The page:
Tracy Grimshaw has slammed Scott Morrison for not attending the March 4 Justice rally where thousands protested against sexual violence in Australia in a blistering speech on A Current Affair.
Grimshaw said there was no excuse for the Prime Minister not to meet protesters – which he had refused to do – and criticised him for saying that women rallying against inequality and sexual violence in other countries would be ‘met with bullets’.
Police in Myanmar had earlier this month fired rubber bullets at civilians who were protesting the Asian country’s military coup. They also shot and killed one man.
Grimshaw added both Mr Morrison and minister for women Marise Payne, who also did not attend the rally, ‘we’re in the wrong game’ if they were unable to deal with criticism of the government.
‘The Prime Minister should have walked outside and met the leaders of that rally today. At the very least his minister for women Marise Payne should’ve been there,’ Grimshaw told viewers on Monday night.
‘Not everyone would’ve welcomed them but if they can’t cop the odd boo, they’re in the wrong game. Sexual assault and harassment is not political so let’s not make it about politics.’
The protesters who rallied across the country on Monday, including just outside Parliament House in Canberra, were calling on political leaders to make greater strides towards equality and ending violence towards women.
Scott Morrison (pictured on Monday) has been heavily criticised for saying that women protesting against inequality and sexual violence in other countries would be ‘met with bullets’
‘Women and men want a world where reporting sexual assault is a given. Not an agonizing decision where she she has to juggle the risk of ostracism, persecution, shaming and victim blaming against her fundamental right to seek justice,’ Grimshaw said.
She also said ‘we want a world where daughters will grow up not having to manage a groping boss or a violent partner or be too scared to walk home from the bus at night’.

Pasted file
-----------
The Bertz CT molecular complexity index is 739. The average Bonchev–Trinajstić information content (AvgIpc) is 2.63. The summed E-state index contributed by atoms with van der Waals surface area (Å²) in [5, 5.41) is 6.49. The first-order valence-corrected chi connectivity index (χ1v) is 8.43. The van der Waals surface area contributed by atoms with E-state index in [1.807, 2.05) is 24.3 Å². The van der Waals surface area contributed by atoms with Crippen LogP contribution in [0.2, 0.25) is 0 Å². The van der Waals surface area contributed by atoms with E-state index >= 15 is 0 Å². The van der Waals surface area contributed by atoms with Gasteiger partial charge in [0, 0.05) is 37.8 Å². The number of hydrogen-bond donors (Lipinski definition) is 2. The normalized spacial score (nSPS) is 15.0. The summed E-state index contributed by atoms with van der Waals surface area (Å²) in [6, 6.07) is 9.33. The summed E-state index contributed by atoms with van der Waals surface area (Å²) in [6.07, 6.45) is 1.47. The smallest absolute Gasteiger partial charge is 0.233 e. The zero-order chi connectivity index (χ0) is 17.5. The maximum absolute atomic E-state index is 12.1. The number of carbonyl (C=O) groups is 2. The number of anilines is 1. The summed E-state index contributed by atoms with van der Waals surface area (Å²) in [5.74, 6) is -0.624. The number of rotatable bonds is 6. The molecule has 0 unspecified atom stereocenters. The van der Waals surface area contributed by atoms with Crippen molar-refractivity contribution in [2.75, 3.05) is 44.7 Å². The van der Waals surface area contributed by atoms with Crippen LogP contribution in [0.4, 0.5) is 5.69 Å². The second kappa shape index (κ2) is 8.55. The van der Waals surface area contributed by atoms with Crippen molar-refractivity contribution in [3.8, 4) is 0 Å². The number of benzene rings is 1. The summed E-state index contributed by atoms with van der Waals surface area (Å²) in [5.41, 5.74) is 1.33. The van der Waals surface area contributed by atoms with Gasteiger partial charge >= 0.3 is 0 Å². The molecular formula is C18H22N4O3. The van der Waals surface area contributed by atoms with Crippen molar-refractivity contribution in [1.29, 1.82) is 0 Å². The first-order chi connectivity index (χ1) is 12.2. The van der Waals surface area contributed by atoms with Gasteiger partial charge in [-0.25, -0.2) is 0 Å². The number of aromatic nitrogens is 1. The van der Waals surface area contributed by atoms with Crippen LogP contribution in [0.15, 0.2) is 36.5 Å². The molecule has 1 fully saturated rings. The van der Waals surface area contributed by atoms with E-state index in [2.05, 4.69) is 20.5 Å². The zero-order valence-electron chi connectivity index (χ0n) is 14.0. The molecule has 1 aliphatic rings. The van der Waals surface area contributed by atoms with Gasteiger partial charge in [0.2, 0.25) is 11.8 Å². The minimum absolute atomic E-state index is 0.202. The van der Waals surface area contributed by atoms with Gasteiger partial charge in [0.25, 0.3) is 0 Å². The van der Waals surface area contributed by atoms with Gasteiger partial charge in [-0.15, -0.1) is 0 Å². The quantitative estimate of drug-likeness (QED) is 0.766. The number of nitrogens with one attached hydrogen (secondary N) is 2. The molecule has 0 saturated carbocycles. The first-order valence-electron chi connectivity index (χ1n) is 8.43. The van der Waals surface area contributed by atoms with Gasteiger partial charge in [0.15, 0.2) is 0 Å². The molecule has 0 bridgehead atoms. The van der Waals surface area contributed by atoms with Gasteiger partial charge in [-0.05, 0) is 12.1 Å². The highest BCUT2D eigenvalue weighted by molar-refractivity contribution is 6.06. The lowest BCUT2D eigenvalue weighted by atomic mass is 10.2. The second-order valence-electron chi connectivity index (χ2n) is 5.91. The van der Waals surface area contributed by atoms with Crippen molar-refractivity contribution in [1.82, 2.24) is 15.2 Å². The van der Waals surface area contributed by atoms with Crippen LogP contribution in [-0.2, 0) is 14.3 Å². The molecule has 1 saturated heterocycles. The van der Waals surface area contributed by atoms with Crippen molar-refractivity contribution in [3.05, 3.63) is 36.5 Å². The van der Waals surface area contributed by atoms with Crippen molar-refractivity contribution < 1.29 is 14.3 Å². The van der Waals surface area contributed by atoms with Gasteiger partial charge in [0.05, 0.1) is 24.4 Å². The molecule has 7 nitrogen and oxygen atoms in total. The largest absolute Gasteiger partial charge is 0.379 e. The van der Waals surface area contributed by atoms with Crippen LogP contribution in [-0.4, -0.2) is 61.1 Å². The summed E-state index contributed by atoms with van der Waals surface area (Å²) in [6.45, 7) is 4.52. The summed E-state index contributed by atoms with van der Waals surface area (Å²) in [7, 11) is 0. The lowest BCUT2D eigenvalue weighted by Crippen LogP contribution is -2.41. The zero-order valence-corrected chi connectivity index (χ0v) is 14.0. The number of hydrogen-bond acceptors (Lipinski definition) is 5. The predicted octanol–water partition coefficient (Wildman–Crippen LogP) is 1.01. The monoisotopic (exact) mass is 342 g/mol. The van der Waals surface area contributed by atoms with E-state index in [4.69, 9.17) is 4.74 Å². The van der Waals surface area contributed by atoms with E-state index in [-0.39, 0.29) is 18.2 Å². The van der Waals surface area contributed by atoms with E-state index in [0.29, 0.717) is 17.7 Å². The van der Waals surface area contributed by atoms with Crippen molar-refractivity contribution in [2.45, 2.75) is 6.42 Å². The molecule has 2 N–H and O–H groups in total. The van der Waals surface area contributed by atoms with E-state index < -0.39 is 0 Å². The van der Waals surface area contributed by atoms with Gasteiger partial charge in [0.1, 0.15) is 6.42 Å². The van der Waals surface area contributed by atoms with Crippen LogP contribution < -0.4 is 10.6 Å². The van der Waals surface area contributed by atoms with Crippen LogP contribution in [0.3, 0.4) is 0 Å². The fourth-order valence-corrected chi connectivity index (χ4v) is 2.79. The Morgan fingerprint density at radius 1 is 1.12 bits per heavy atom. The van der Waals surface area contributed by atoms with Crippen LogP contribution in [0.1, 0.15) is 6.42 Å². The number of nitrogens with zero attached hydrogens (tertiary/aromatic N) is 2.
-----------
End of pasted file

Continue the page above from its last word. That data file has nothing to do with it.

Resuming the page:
‘Telling us how lucky we are because if we gathered like this in another country like this, we’d be shot, well that just didn’t cut it today PM,’ she said.
Senator Payne defended the pair not attending the protest and said it was not normal protocol for the Prime Minister to attend a rally.
‘Both the Prime Minister and I offered the opportunity to meet with organisers of today’s protest. On a number of occasions and in a number of contexts and those offers were politely declined,’ Senator Payne told 7:30.
‘I don’t normally attend marches. The Prime Minister does not normally attend marches. But we are very, very willing to engage on the issues. I’ve been doing that consistently in this role.’
Mr Morrison was earlier heavily criticised by politicians for his comments, including Greens leader Adam Bandt who tweeted: ‘Scott Morrison to marchers today: be glad we didn’t shoot you. Unbelievable. He just doesn’t get it.’.
As thousands of women marched just outside Parliament House, Mr Morrison championed the right to free speech and protest – but his choice of words sparked anger.
‘This is a vibrant liberal democracy, Mr Speaker. Not far from here, such marches, even now, are being met with bullets – but not here in this country,’ he said in Parliament.